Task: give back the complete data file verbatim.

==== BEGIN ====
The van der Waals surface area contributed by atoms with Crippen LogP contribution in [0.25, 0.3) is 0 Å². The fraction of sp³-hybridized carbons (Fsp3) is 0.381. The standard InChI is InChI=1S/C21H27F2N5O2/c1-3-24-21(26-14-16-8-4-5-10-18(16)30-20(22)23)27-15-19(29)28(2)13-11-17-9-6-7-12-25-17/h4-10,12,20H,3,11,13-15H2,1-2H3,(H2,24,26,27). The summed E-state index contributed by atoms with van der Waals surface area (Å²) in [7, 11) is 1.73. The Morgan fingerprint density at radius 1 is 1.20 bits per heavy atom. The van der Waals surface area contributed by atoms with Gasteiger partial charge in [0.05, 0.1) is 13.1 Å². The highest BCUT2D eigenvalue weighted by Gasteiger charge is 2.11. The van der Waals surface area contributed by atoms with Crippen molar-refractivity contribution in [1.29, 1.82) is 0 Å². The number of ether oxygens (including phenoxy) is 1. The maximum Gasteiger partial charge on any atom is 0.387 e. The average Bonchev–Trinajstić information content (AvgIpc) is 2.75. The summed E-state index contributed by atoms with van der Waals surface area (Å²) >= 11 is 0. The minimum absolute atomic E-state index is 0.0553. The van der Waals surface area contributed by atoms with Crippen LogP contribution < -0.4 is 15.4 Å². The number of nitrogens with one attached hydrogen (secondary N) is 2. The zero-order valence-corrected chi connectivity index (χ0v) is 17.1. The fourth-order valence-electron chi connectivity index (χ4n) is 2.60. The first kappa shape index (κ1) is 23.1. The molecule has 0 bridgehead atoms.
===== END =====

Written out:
The van der Waals surface area contributed by atoms with Crippen LogP contribution in [0.25, 0.3) is 0 Å². The fraction of sp³-hybridized carbons (Fsp3) is 0.381. The standard InChI is InChI=1S/C21H27F2N5O2/c1-3-24-21(26-14-16-8-4-5-10-18(16)30-20(22)23)27-15-19(29)28(2)13-11-17-9-6-7-12-25-17/h4-10,12,20H,3,11,13-15H2,1-2H3,(H2,24,26,27). The summed E-state index contributed by atoms with van der Waals surface area (Å²) in [7, 11) is 1.73. The Morgan fingerprint density at radius 1 is 1.20 bits per heavy atom. The van der Waals surface area contributed by atoms with Gasteiger partial charge in [0.05, 0.1) is 13.1 Å². The highest BCUT2D eigenvalue weighted by Gasteiger charge is 2.11. The van der Waals surface area contributed by atoms with Crippen molar-refractivity contribution in [1.29, 1.82) is 0 Å². The number of ether oxygens (including phenoxy) is 1. The maximum Gasteiger partial charge on any atom is 0.387 e. The average Bonchev–Trinajstić information content (AvgIpc) is 2.75. The summed E-state index contributed by atoms with van der Waals surface area (Å²) >= 11 is 0. The minimum absolute atomic E-state index is 0.0553. The van der Waals surface area contributed by atoms with Crippen LogP contribution < -0.4 is 15.4 Å². The number of nitrogens with one attached hydrogen (secondary N) is 2. The zero-order valence-corrected chi connectivity index (χ0v) is 17.1. The fourth-order valence-electron chi connectivity index (χ4n) is 2.60. The first kappa shape index (κ1) is 23.1. The molecule has 0 bridgehead atoms.